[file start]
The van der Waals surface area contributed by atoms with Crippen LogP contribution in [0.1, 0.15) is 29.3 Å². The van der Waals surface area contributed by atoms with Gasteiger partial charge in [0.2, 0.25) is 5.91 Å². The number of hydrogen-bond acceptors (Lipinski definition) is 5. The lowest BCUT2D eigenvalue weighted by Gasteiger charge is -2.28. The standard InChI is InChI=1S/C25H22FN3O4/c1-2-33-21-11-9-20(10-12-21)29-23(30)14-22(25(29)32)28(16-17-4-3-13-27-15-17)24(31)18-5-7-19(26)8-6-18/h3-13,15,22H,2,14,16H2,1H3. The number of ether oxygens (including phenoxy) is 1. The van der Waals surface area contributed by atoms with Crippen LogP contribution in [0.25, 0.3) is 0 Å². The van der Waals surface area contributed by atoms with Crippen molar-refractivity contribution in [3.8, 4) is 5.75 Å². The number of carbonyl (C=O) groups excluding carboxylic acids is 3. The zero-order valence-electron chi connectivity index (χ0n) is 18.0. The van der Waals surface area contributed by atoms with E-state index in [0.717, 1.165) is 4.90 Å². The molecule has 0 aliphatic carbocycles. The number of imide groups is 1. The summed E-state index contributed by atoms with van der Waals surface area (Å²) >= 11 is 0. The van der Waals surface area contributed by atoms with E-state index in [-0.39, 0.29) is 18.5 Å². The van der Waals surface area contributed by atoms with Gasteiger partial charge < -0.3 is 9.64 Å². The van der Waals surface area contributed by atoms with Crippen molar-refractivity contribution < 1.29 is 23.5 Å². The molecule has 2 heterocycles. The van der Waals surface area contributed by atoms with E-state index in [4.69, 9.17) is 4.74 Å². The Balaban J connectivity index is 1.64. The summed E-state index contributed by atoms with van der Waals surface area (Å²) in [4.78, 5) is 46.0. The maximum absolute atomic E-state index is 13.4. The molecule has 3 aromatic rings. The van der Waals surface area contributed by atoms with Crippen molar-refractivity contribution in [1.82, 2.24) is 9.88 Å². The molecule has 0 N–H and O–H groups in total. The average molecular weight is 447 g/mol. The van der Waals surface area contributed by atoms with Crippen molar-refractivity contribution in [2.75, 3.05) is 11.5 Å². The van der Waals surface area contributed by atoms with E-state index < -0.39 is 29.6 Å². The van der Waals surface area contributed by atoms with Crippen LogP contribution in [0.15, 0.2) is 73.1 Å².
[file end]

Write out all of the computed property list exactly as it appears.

The van der Waals surface area contributed by atoms with Crippen LogP contribution in [0.1, 0.15) is 29.3 Å². The van der Waals surface area contributed by atoms with Gasteiger partial charge in [0.2, 0.25) is 5.91 Å². The number of hydrogen-bond acceptors (Lipinski definition) is 5. The lowest BCUT2D eigenvalue weighted by Gasteiger charge is -2.28. The standard InChI is InChI=1S/C25H22FN3O4/c1-2-33-21-11-9-20(10-12-21)29-23(30)14-22(25(29)32)28(16-17-4-3-13-27-15-17)24(31)18-5-7-19(26)8-6-18/h3-13,15,22H,2,14,16H2,1H3. The number of ether oxygens (including phenoxy) is 1. The van der Waals surface area contributed by atoms with Crippen LogP contribution in [0.25, 0.3) is 0 Å². The van der Waals surface area contributed by atoms with Crippen molar-refractivity contribution in [3.8, 4) is 5.75 Å². The number of carbonyl (C=O) groups excluding carboxylic acids is 3. The zero-order valence-electron chi connectivity index (χ0n) is 18.0. The van der Waals surface area contributed by atoms with E-state index in [0.717, 1.165) is 4.90 Å². The molecule has 0 aliphatic carbocycles. The number of imide groups is 1. The summed E-state index contributed by atoms with van der Waals surface area (Å²) >= 11 is 0. The van der Waals surface area contributed by atoms with E-state index in [-0.39, 0.29) is 18.5 Å². The van der Waals surface area contributed by atoms with Gasteiger partial charge < -0.3 is 9.64 Å². The van der Waals surface area contributed by atoms with Crippen molar-refractivity contribution < 1.29 is 23.5 Å². The molecule has 2 heterocycles. The van der Waals surface area contributed by atoms with E-state index in [4.69, 9.17) is 4.74 Å². The Balaban J connectivity index is 1.64. The summed E-state index contributed by atoms with van der Waals surface area (Å²) in [4.78, 5) is 46.0. The maximum absolute atomic E-state index is 13.4. The molecule has 3 aromatic rings. The van der Waals surface area contributed by atoms with Crippen molar-refractivity contribution in [1.82, 2.24) is 9.88 Å². The molecule has 0 N–H and O–H groups in total. The average molecular weight is 447 g/mol. The van der Waals surface area contributed by atoms with Crippen molar-refractivity contribution in [2.75, 3.05) is 11.5 Å². The van der Waals surface area contributed by atoms with E-state index < -0.39 is 29.6 Å². The van der Waals surface area contributed by atoms with Crippen LogP contribution in [0.15, 0.2) is 73.1 Å².